The Translational and Clinical Resource Core (TRAC Core) of the AACORT was developed to expedite the translation of the insight we have gained into alopecia areata (AA) pathogenesis from our GWAS and immunological studies into novel effective treatments. The TRAC Core will facilitate procurement of well-characterized, high quality human AA tissue samples, linked to multiple disease parameters including detailed clinical data, genetic data, immunologic and treatment response data. The TRAC core will provide guidance to foster seamless transition from study design and planning, procurement of biosamples and or data, through to the generation of experimental data, and then coordinate with the DATA Core for analyses. The TRAC core will facilitate investigator interface with the AA registry and the Columbia University Recruitment registry, and enable optimal collection and preservation of biosamples, as well as coordinate transport and processing of samples from distant sites. The core provides access to the National Alopecia Areata Registry Database, allowing access to almost 11,000 individuals who have given consent to be re-contacted for translational research in AA. We have also created our own Columbia University IRB approved database of patients in the NY metropolitan area with AA who wish to be contacted for participation in research. Additionally, the TRAC Core will provide data coordination and biostatistical expertise in the design of pre-clinical and clinical studies. The TRAC Core will provide patient ascertainment and procurement of AA tissue samples (skin/scalp, blood, feces, microbiome, immune cells) for the purpose of building an AA expression database from human and mouse models, which will be a critical resource that will be extensively utilized by each of the AACORT components. The TRAC Core resources will support the Research Project and Pilot and Feasibility studies, and interface closely with the DATA Core. In addition, the TRAC Core will promote communication and collaboration between preclinical and clinical researchers of AA, bridging the knowledge obtained from animal models to investigate the pathogenesis, immunopathology, and treatment of AA. By facilitating seamless access to biosamples from a well-defined patient population, and supporting researchers with services to enhance scientific rigor, the TRAC Core is positioned to facilitate the progress of translational investigation of AA pathophysiology and treatment.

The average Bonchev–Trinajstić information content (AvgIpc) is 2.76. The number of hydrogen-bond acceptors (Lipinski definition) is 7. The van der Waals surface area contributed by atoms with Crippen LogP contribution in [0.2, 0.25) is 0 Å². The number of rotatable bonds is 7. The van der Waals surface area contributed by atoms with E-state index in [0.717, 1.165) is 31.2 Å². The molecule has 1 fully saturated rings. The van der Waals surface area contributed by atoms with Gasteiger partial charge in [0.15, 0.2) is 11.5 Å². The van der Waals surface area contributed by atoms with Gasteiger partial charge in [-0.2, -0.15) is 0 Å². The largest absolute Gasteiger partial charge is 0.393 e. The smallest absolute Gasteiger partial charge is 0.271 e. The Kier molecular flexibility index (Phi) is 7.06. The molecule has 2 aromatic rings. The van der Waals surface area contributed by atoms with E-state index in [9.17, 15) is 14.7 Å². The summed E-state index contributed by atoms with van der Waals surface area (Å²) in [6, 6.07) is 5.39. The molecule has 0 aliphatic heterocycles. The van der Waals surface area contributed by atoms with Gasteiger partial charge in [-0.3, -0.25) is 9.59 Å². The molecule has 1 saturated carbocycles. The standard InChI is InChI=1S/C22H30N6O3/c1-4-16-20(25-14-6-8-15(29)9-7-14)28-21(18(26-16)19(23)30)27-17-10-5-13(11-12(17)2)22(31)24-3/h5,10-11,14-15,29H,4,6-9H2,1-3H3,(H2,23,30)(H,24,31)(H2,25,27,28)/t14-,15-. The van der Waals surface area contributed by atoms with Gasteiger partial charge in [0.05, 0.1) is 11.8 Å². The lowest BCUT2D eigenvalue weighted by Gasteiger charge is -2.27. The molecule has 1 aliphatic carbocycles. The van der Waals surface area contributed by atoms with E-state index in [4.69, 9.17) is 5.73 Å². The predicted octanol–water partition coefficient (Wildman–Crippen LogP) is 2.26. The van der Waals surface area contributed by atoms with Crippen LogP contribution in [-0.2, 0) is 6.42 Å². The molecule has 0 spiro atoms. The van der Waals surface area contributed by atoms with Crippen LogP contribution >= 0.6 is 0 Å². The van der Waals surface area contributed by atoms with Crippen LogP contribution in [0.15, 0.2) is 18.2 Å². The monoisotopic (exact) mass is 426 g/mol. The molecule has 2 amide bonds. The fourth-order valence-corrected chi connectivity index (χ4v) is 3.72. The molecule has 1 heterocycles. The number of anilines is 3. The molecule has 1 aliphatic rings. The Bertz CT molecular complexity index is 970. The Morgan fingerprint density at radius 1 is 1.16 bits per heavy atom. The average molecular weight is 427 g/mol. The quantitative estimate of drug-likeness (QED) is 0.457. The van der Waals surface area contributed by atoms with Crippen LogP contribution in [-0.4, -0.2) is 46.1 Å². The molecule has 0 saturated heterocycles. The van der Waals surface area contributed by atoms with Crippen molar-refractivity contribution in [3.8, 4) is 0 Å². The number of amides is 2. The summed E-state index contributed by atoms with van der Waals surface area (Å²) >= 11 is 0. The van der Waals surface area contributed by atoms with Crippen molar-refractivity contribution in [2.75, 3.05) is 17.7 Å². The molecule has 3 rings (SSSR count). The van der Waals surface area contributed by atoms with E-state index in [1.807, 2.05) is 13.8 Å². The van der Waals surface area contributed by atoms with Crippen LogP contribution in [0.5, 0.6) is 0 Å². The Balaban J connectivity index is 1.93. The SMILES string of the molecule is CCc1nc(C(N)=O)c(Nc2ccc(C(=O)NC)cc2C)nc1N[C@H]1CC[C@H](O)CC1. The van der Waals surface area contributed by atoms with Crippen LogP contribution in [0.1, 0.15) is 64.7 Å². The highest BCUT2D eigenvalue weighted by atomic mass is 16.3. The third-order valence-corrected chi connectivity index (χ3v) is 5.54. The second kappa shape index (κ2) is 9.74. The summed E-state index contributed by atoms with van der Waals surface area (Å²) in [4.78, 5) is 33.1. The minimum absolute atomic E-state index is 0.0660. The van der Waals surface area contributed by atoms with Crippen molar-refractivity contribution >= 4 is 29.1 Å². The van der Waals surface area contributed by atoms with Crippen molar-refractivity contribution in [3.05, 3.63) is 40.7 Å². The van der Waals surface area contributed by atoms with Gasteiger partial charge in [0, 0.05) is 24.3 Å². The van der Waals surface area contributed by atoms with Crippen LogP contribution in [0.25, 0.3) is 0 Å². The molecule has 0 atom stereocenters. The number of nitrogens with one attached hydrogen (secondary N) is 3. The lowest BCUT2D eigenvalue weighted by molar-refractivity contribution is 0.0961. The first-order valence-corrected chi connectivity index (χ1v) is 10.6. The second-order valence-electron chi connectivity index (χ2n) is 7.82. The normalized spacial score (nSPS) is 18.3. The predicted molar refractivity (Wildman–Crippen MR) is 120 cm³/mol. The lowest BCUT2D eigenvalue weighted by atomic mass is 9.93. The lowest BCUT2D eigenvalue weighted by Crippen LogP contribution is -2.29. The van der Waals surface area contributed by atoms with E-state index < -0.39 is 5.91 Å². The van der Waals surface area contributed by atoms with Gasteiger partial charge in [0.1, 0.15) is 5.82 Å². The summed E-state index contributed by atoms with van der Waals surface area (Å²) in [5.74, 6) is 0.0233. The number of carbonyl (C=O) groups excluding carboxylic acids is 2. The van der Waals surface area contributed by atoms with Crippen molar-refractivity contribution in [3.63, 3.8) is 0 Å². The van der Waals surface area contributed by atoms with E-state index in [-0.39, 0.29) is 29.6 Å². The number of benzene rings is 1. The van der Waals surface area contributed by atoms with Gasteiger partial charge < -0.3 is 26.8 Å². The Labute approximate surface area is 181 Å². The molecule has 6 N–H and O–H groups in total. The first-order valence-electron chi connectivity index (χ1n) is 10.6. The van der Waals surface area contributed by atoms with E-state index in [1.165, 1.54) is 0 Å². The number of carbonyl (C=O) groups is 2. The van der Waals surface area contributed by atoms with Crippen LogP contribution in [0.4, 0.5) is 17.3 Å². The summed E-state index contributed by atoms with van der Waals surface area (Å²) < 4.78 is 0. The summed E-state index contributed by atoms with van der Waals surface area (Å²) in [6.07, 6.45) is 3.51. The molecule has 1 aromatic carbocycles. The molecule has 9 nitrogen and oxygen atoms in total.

National Institute of Health (NIH)
National Institute of Arthritis and Musculoskeletal and Skin Diseases (NIAMS)
Specialized Center (P50)
Project #
Application #
Study Section
Special Emphasis Panel (ZAR1)
Project Start
Project End
Budget Start
Budget End
Support Year
Fiscal Year
Total Cost
Indirect Cost
Columbia University (N.Y.)
New York
United States
Zip Code
de Jong, Annemieke; Jabbari, Ali; Dai, Zhenpeng et al. (2018) High-throughput T cell receptor sequencing identifies clonally expanded CD8+ T cell populations in alopecia areata. JCI Insight 3:
Lim, Chean Ping; Severin, Rachel K; Petukhova, Lynn (2018) Big Data Reveal Insights into Alopecia Areata Comorbidities. J Investig Dermatol Symp Proc 19:S57-S61
Wang, Etienne C E; Christiano, Angela M (2017) The Changing Landscape of Alopecia Areata: The Translational Landscape. Adv Ther 34:1586-1593
Pratt, C Herbert; King Jr, Lloyd E; Messenger, Andrew G et al. (2017) Alopecia areata. Nat Rev Dis Primers 3:17011
Ivanov, Ivaylo I (2017) Microbe Hunting Hits Home. Cell Host Microbe 21:282-285